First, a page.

Holy Socks


My socks have worn through. Not just any pair, but my one pair of walkers. A better man would have darned them by now, but my skill and patience are wanting. I took the bullet and bought three new pairs for a little under five pounds. An extra walk to chapel will cover the cost in the saved diesel and unused wood for not having heated the house as long.

Since January alone, I have walked well over a hundred miles in them just getting to chapel and back on Sundays and Wednesdays. Wearing these socks, I have ascended Helvellyn, Scafell Pike, Saddleback, Snowden, the Old Man, Ingleborough (x3), Pen-y-ghent, Whernside, Mam Tor and a good portion of Hadrian’s Wall. There is also all those other, local walks one does, such as around Gisburn Forest and Pendle.

Never has a man had such a soft spot for a pair of old socks. I feel quite sentimental; I am reluctant to throw them away. Perhaps I could get the framed...No, that is going too far. They’ll be used as cleaning rags this spring, though I shall be sorry to don them no more. Why? Because they have always been with me. Pablo Neruda (died 1973) wrote an ode to his socks, which concludes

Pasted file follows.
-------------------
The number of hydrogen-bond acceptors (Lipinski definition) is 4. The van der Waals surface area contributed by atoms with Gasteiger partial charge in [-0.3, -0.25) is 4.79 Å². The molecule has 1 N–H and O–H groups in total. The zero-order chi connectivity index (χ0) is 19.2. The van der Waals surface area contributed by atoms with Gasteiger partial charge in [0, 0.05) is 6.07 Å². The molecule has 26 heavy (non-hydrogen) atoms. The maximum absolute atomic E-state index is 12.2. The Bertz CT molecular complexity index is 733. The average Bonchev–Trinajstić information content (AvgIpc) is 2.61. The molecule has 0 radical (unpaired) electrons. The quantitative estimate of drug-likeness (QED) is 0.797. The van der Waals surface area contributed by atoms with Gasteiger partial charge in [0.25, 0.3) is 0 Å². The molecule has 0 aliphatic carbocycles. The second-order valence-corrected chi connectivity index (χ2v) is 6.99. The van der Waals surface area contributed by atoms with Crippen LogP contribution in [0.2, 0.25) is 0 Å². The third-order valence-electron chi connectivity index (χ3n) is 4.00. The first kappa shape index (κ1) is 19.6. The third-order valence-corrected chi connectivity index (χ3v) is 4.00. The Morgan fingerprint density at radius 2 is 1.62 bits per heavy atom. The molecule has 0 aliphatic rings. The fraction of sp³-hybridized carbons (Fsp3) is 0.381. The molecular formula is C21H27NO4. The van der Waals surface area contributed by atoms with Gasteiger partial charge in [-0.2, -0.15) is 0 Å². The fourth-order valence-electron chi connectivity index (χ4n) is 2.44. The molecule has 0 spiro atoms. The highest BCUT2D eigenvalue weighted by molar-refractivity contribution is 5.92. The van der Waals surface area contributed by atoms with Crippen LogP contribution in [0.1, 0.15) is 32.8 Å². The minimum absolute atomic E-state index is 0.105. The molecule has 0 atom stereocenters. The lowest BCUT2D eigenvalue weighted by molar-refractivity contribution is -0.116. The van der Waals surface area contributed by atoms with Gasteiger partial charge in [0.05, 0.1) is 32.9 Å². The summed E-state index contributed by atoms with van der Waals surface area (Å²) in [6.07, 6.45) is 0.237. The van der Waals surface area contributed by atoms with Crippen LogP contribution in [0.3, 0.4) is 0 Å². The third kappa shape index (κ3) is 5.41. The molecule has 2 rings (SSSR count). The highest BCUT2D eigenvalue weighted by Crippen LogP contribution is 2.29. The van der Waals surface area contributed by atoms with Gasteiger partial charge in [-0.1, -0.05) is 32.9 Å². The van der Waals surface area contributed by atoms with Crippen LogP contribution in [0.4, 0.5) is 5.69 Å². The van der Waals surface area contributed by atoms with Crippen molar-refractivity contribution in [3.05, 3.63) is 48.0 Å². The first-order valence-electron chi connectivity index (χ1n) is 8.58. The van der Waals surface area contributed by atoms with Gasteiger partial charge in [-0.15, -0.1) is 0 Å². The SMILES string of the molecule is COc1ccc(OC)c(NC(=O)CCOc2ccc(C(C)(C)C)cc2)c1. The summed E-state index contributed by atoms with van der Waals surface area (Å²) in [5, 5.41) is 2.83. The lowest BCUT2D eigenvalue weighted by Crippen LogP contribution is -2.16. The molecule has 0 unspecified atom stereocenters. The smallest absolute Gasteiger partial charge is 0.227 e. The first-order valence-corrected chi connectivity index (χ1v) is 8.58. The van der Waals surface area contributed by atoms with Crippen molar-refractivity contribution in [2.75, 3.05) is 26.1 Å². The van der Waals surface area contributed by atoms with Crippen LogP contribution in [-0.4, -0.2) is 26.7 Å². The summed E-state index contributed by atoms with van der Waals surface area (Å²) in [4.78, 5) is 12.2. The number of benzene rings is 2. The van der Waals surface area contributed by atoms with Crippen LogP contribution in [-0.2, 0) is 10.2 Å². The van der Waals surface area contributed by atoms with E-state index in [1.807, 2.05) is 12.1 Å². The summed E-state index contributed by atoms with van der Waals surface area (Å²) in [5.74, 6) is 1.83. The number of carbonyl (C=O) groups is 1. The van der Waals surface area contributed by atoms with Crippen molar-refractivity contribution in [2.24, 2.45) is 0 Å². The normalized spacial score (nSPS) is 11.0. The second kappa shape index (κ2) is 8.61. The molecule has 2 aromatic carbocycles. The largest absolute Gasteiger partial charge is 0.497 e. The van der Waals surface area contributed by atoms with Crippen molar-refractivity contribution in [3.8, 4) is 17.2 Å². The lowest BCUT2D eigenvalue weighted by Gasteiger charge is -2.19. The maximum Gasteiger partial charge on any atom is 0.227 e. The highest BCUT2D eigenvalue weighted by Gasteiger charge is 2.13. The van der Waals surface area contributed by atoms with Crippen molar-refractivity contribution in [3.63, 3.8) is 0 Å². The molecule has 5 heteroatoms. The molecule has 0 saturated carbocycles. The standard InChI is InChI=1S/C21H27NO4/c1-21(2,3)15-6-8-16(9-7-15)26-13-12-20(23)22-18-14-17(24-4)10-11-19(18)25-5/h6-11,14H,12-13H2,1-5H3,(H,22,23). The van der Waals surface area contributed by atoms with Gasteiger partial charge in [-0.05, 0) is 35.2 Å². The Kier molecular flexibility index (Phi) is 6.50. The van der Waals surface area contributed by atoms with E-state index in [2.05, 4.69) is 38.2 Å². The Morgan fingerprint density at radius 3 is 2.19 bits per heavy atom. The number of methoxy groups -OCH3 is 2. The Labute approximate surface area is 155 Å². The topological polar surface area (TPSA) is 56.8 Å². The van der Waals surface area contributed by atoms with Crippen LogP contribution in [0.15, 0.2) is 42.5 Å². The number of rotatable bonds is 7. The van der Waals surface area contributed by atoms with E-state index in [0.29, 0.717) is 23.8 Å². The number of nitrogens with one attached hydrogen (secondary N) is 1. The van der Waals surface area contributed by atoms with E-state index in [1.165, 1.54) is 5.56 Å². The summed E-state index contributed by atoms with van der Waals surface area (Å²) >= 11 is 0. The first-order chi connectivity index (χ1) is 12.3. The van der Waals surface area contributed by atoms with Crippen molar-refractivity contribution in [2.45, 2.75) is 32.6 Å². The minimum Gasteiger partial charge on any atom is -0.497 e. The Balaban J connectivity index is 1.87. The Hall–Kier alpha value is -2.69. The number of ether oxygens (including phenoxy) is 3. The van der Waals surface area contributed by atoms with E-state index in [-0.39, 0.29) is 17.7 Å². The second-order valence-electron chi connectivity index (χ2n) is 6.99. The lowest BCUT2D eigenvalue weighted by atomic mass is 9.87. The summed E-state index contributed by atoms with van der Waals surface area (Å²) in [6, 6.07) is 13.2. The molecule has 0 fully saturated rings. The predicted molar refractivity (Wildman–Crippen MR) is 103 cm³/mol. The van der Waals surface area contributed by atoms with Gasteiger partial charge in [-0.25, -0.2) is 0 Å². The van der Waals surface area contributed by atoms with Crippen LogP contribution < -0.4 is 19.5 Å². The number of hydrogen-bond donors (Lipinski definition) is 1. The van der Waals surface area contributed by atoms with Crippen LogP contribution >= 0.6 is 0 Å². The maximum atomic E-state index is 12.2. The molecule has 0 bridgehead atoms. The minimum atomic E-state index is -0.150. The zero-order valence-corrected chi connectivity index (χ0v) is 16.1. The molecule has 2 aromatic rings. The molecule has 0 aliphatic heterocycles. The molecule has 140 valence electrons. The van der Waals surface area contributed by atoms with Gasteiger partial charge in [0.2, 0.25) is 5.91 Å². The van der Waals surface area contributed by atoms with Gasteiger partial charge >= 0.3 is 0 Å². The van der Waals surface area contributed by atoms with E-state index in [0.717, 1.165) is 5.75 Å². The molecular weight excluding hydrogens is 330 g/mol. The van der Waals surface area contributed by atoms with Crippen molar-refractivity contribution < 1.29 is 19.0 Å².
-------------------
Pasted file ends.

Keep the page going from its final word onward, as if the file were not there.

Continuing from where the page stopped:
Beauty is twice


and what is good is doubly


when it is a matter of two socks

made of wool

in winter.

I shall miss mine, but they do not inspire me to immortalise them in verse. Neither do I see them in the Bible. Perhaps folk living in a hot climate preferred their sandalled feet to lack the additional insulation a sock provides. Though Roman auxiliaries and legionaries wore a kind of stocking under their hobnailed caligae, the apostle Paul omits them from his Armour of God routine. They are not, after all, protective, though anyone who climbs Blencathra in winter may beg to differ. Still, he would have known that to get one’s feet shod with the preparation of the gospel of peace, a sock or stocking would only assist the evangelist’s mission. Go walking without socks and you’ll soon wish you were back at home. God’s providence provides us with some additional comforts that our work for Him might continue.